Over the last two years, one of my great pleasures in working in the back of house has been in seeing the process of installation each artist undertakes right next to me, in the Front of House gallery. Saree Silverman’s new installation for this space has been fascinating in bringing home the work aspect of artwork, and in particular how much sleight of hand is involved in turning raw material, however humble, into something rich and strange.
In Silverman’s case this process has been particularly alchemical, because something delicate and enormous and beautiful has been brought out of, well, just about nothing. While the work of the office behind her proceeded in its noisy, fits-and-starts way, there was a kind of whispering, relaxed but very linear efficiency to the work of installing Aerial Garden. Out of her conjuror’s bag of dried flower petals, miniature leaves, and monofilament line, she and her assistants have called up a colorful tornado that strains up and swirls away from the bounds of the space that contains it.
Silverman talks about her work being influenced by her experience of nature, and more specifically the study of collective behavior in swarms and flocks. She uses a word to describe her process which got me running to look it up: “stigmergy.” The term refers to the way in which very simple actors such as ants leave a trace of their path, which stimulates, informs, and reinforces subsequent actions by others and thereby creates a kind of emergent intelligence. Though there was clearly a plan and discipline to Silverman’s approach, I got the sense that her quiet and contemplative way of building up her installation was exploratory as well. Perhaps now, in retrospect, the apparent linearity of method I referred to before was just this emergent phenomenon at work, each mark suggesting the next and slowly giving form to this delicate, susurrating and exuberant flock of petals.
“At every level of the human experience, we are looking for the beautiful, something that gives priority to our souls, not just our physical needs. We drink in nature, we yearn to commune with the beautiful, we crave the sublime, so that’s why the starting point for everything I do is the beautiful, not the practical.”
- Theaster Gates
Born and raised in the artificial, urban sprawl of Los Angeles, California I craved a more authentic, connected, deeper and meaningful life. I found these things through art and through a deep appreciation of nature. Simply put, my work seeks to capture the beauty in the world, in all of it’s nuances and complexities. When we see beauty in the natural world, it halts our hearts. It softens us, gives us perspective, clarity, and motivation to be a living reflection of that beauty. “When we value beauty, not as something to be manufactured, but as something to be lived, then we are able to take it in, celebrate it and pass it on in a meaningful way.” Whether it’s through print media, sculptures, installations or drawings the initial motivation for creation is reverie and the final intention for the viewer is enchantment.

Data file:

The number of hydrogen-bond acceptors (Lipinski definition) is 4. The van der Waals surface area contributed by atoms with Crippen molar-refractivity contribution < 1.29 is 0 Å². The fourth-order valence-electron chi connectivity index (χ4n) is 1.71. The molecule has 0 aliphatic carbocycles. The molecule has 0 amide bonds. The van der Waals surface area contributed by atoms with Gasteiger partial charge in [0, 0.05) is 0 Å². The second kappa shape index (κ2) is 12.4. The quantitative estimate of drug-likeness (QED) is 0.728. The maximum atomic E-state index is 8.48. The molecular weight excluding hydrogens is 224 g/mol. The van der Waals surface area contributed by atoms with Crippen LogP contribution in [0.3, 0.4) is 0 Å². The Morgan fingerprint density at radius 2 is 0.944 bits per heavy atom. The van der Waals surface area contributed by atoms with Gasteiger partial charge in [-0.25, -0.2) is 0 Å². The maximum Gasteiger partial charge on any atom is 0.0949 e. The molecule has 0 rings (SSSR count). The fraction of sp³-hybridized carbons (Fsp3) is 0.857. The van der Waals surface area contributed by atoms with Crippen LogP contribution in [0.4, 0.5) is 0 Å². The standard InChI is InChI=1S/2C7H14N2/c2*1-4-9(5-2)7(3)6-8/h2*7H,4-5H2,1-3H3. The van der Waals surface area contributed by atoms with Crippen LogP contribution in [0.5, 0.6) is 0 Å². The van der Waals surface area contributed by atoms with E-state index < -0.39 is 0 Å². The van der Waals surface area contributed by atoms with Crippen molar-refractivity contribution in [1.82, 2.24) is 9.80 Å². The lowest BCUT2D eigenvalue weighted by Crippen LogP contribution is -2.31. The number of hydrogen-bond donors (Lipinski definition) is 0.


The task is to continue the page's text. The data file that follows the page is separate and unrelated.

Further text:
Saree Silverman received her undergraduate degree in Art and Design at the University of Michigan and is currently pursuing a Master’s in Fine Art, in sculpture, at Cranbrook Academy of Art in Bloomfield Hills, Michigan.
Individuality and the totality are interwoven; nothing is separate or extraneous.
My work is about this simultaneity, as I seek to understand what it means for each of us to exist as unique beings within an interconnected world.
Frequent excursions into nature are my starting point. Years spent in the urban sprawl of Los Angeles led me to seek solace in the natural world. I am ignited by the feeling of expansion one experiences in the wilderness - the sense of transcendence that quiets one’s mental ambitions, swells the heart, and stretches the limits of belief and understanding. There, in communion with the natural world, I observe, sketch, and forage for materials to investigate.
Whether I am composing a drawing or beginning an installation, one mark or manipulation leads to another and another until a larger system is formed. In this process I am reminded of harmonious systems; flocks of birds, schools of fish, bacterial colonies, even the emergence of cities, communicate and grow by one element responding to the next and so on and so forth until a bigger, more ”intelligent”, entity manifests. Therefore, spectacle is often employed to explore the idea of interconnectedness and interdependence of all things. Natural elements are used to create an awareness of the temporal and fragile nature of our lives.
Aerial Garden combines Native American folklore, botanical symbolism, and, to celebrate a more conscious way of being in relationship to the world, one that honors an individuals place in a larger interwoven system; one that is soft yet strong, quiet yet powerful, and also serves as a reminder of the inherent beauty and wonderment in the world.